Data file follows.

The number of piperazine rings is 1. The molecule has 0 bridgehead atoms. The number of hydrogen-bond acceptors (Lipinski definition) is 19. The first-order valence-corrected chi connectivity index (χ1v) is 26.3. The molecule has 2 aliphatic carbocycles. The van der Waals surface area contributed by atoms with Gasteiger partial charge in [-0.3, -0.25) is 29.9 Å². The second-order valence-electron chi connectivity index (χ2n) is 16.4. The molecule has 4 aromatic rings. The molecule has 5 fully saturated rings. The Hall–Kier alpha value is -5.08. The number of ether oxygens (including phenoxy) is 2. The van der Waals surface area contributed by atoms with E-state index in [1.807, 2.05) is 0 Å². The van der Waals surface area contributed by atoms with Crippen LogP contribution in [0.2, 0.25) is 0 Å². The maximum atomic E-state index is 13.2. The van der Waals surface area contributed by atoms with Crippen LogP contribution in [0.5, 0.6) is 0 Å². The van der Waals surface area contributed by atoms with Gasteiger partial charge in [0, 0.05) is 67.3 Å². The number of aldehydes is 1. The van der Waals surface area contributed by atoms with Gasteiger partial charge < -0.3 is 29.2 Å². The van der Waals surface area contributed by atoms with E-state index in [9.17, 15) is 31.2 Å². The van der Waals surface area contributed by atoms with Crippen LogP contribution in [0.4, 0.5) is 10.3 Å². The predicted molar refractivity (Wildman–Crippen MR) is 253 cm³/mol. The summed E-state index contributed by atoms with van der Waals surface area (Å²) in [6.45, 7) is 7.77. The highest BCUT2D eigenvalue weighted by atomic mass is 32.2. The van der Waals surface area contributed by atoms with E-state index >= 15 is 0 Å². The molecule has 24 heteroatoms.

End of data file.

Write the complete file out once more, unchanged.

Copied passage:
The number of piperazine rings is 1. The molecule has 0 bridgehead atoms. The number of hydrogen-bond acceptors (Lipinski definition) is 19. The first-order valence-corrected chi connectivity index (χ1v) is 26.3. The molecule has 2 aliphatic carbocycles. The van der Waals surface area contributed by atoms with Gasteiger partial charge in [-0.3, -0.25) is 29.9 Å². The second-order valence-electron chi connectivity index (χ2n) is 16.4. The molecule has 4 aromatic rings. The molecule has 5 fully saturated rings. The Hall–Kier alpha value is -5.08. The number of ether oxygens (including phenoxy) is 2. The van der Waals surface area contributed by atoms with E-state index in [1.807, 2.05) is 0 Å². The van der Waals surface area contributed by atoms with Crippen LogP contribution in [0.2, 0.25) is 0 Å². The maximum atomic E-state index is 13.2. The van der Waals surface area contributed by atoms with Crippen LogP contribution in [0.5, 0.6) is 0 Å². The van der Waals surface area contributed by atoms with Gasteiger partial charge in [0, 0.05) is 67.3 Å². The number of aldehydes is 1. The van der Waals surface area contributed by atoms with Gasteiger partial charge < -0.3 is 29.2 Å². The van der Waals surface area contributed by atoms with E-state index in [9.17, 15) is 31.2 Å². The van der Waals surface area contributed by atoms with Crippen LogP contribution in [0.4, 0.5) is 10.3 Å². The predicted molar refractivity (Wildman–Crippen MR) is 253 cm³/mol. The summed E-state index contributed by atoms with van der Waals surface area (Å²) in [6.45, 7) is 7.77. The highest BCUT2D eigenvalue weighted by atomic mass is 32.2. The van der Waals surface area contributed by atoms with E-state index >= 15 is 0 Å². The molecule has 24 heteroatoms.